Apple Pays Proview $60m to Resolve IPad Trademark Dispute
The terms of the settlement agreement were reached on June 25 and Apple has transferred the funds as agreed, the Higher People’s Court of Guangdong Province announced in a statement on its website today.
The iPad case had threatened sales of the second-best selling product of Apple, which had $110.2 billion in cash and investments on its balance sheet at the end of March, in its largest market outside the U.S. Before the agreement, Proview had applied to Chinese customs to block shipments of Apple’s iPad tablets in and out of China, and asked local retailers to stop sales of the product.
“If I’m Apple, I’m pretty happy, because this amount of money to them is nothing,” Stan Abrams, an intellectual property lawyer and a law professor at the Central University of Finance and Economics in Beijing, said in a phone interview today. “This isn’t a big amount to get this over and done with.”
Apple spokeswoman Carolyn Wu didn’t immediately return calls to her office and mobile phones.
The dispute had centered on whether Proview’s Taiwan unit, which Apple paid 35,000 pounds ($54,800) in 2009 to use the iPad name in mainland China, had the right to sell it or whether that rested with Proview’s Shenzhen unit, which held the mark. Apple sued Proview Shenzhen in 2010 claiming ownership of the iPad trademark in China and lost. Its appeal of that case was heard on Feb. 29, and the two sides had engaged in court-sponsored mediation since then.
Apple revenue in China tripled to $7.9 billion last quarter, helped by surging demand for products including the iPad tablet computer. The Cupertino, California-based company’s global sales of iPads topped 32 million units last year, earning revenue of $20.4 billion. In less than two years, the device has become the company’s second-best selling product by revenue, behind the iPhone.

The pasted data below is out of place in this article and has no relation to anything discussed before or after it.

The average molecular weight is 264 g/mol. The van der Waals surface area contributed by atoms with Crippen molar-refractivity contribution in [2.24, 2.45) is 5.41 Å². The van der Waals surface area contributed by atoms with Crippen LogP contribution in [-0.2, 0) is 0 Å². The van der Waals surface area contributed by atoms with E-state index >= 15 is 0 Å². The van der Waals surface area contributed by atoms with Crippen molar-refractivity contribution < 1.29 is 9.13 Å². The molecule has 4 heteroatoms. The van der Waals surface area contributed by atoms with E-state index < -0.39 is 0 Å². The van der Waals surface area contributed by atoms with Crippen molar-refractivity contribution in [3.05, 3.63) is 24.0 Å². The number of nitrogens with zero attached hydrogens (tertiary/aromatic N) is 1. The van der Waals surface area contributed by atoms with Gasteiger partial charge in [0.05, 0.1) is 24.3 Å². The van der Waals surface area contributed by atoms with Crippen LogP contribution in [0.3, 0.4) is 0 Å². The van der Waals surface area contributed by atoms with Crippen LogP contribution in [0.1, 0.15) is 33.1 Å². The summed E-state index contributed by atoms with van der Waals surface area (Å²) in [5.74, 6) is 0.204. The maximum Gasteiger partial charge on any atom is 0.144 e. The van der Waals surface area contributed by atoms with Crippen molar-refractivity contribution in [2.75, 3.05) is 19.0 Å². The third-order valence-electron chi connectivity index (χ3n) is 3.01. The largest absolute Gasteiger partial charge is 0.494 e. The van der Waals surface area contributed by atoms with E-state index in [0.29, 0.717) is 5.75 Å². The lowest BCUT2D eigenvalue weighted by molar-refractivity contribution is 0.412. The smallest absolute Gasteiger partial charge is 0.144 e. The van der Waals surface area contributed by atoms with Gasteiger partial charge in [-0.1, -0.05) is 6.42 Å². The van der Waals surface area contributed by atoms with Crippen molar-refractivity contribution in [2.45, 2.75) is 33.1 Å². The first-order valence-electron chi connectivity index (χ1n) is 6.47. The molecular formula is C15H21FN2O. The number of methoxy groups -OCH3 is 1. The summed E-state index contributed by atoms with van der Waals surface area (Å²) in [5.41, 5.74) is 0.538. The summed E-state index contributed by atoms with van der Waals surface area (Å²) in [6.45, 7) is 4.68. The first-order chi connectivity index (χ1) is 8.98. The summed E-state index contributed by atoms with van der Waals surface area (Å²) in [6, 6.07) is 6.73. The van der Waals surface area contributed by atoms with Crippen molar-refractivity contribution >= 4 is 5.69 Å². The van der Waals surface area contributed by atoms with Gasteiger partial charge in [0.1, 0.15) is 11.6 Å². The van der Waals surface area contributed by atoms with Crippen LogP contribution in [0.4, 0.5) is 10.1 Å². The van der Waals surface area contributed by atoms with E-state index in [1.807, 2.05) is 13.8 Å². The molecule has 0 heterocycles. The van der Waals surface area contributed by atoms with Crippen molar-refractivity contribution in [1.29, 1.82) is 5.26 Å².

Proview’s wholly owned subsidiary, Proview Technology (Shenzhen) Co., obtained the iPad trademark in China in 2001, according to a Feb. 3, 2010, regulatory filing with the Hong Kong stock exchange. The mark was obtained for a desktop terminal with touch-screen display called the Internet Personal Access Device, or IPAD, that the company developed starting in 1998.
“I don’t think Proview Shenzhen is satisfied with the amount, but it’s very realistic,” said Roger Xie, an attorney for the company. “Proview accepted the settlement amount because it’s under great pressure from creditors. Maybe this is the only choice.”
Proview’s Shenzhen factory was shuttered in November 2010 and is being dismantled after creditor banks took over its assets when the company missed payments to suppliers and banks, founder Rowell Yang said in a phone interview today. The Shenzhen unit still owes about $400 million to creditors, including Bank of China Ltd. and China Minsheng Banking Corp., so the Apple settlement alone won’t cover the total, Yang said.
How Proview Shenzhen is to repay its creditors is still to be settled by the courts, Yang said.
“We tried to achieve a higher settlement target for our creditors,” Yang said. “Many of our creditors cannot wait too long, so we believe it’s best for us to settle at this moment.”
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